The city of New Orleans, which owes its names to the Regent Philippe d’Orléans, was founded in 1718 but was not elevated to the rank of the capital of Louisiana until 1722. In 1717, the trading monopoly of the colony was entrusted to the Compagnie d’Occident, which took the name Compagnie des Indes two years later. This company was part of the scheme set up by the Scottish financier John Law with a view to transforming France into a major commercial power and reducing its debt after the wars of Louis XIV. There were great expectations for the development of Louisiana.
 
The company decided to shift its colonial efforts from the coast of the Gulf of Mexico to the Mississippi and to construct a commercial storehouse near its mouth. The river was to become the backbone for the colonization of the greater Louisiana territory from the sea to the Great Lakes. As to the new city, it was to maintain relations with the metropole, support trade with the neighboring Spanish colonies, and control the colonial settlements established upstream, along the river and its tributaries, to produce tobacco and indigo. The site chosen by Commander Jean-Baptiste Le Moyne de Bienville, with the assistance of Indigenous advisors, on a Mississippi riverbend extended to the sea but allowed for double access via the delta and lakes Pontchartrain and Borgne. Nearby were villages of allied First Nations who could help with its provisioning and defense.
 
Engineers employed by the company designed a grid plan covering 88 hectares with a main square at the edge opening on to the river. But the construction of the town was long and difficult. The first wooden buildings were destroyed by a hurricane in 1722. To protect against the Mississippie’s spring floods, the river’s natural embankments had to be raised and reinforced. These earthen levees were completed in 1724. The soil remained marshy, so canals were dug out along the streets and small wooden bridges set up at crossroads. By the end of the 1730s, the main square was bordered at one end by the parish church, flanked by the convent of the Capuchins and the jail with its guard house, and on its sides by brick barracks. At the end of French rule, building lots remained irregular and the initial grid was not yet completely constructed.
 
The city’s population grew slowly. Its first inhabitants were soldiers, indentured servants and European prisoners, as well as enslaved Africans charged with its construction. Holders of concessions along the river also owned townhouses without residing there permanently. But the concession system collapsed after the downfall of Law’s scheme and the Scottish financier’s flight in 1722. White workers who completed their terms of indentured servitude established themselves in the city and a system of free work grew up alongside the exploitation of enslaved Africans, whose numbers increased as the slave trade flourished. Between 1729 and 1731 the Natchez Wars led to an influx of colonists seeking refuge in New Orleans. At the conclusion of the conflict, the Compagnie des Indes decided to turn over its commercial monopoly to the Crown and to stop transporting enslaved people from Africa; the majority of the people it enslaved would henceforth be brought from the Antilles. In the 1740s and 1750s the city, which was primarily powered by commerce, nonetheless continued to grow. A new population surge occurred after the colony was ceded to Great Britain and Spain in the aftermath of the Seven Years’ War. In 1766, New Orleans had a population of about 3,000 inhabitants, of whom more than 44% were enslaved people of African descent.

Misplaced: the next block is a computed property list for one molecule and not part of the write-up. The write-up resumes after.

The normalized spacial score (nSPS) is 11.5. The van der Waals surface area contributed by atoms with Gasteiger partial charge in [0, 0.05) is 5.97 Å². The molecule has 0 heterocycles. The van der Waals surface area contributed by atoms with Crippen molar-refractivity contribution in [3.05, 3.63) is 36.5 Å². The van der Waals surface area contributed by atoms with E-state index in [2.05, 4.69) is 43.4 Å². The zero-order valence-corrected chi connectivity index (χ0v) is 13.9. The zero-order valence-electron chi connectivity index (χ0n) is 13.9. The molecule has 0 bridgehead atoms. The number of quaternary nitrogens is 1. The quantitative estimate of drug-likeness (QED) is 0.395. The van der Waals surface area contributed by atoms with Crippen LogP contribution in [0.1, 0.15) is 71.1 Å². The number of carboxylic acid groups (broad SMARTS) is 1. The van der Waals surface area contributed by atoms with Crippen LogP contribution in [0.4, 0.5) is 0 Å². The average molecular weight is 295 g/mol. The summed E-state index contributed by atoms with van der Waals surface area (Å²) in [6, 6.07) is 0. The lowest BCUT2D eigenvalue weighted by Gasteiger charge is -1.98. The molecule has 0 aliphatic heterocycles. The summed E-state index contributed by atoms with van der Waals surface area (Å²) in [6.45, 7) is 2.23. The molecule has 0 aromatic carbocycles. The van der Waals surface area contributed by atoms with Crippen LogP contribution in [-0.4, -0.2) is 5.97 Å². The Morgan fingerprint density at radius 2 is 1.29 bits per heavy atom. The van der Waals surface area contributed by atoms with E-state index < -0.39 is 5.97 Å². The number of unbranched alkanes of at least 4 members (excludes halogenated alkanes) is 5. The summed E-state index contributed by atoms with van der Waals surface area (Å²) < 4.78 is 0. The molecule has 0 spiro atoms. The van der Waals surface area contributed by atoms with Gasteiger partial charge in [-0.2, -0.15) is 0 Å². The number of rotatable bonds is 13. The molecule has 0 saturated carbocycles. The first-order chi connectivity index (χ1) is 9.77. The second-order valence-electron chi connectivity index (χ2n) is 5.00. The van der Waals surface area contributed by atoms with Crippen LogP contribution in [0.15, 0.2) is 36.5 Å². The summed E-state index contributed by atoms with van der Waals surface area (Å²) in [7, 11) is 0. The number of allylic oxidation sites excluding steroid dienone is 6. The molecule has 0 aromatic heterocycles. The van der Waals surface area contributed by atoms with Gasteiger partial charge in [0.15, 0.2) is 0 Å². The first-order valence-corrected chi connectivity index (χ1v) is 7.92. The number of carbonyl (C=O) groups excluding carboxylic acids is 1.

In time, a zone of tobacco and indigo plantations emerged upstream and downstream from the city. If French Louisiana had never developed an export economy, neither did it have a system of plantation slavery on the model of the colonies in the Antilles that preceded it and with which it maintained close ties. New Orleans controlled the relocation of enslaved people who were brought to Louisiana and played an important role in the surveillance and discipline of slave labor on the plantations. Its urban society was itself characterized by the development of a system of racial slavery influenced by Saint-Domingue. Thus New Orleans might be considered more of a Caribbean city than a North American one. To protest against the imposition by the Spanish of an exclusionary system (the obligation to trade within the borders of the empire) and the rupture of commercial relations with the French Antilles that, in 1768, the inhabitants of the Louisiana capital, organized into militias and led by the Superior Council, revolted against the first Spanish governor. The Spanish Crown did not succeed in imposing its sovereignty until 1769.
 

      

Published in may 2021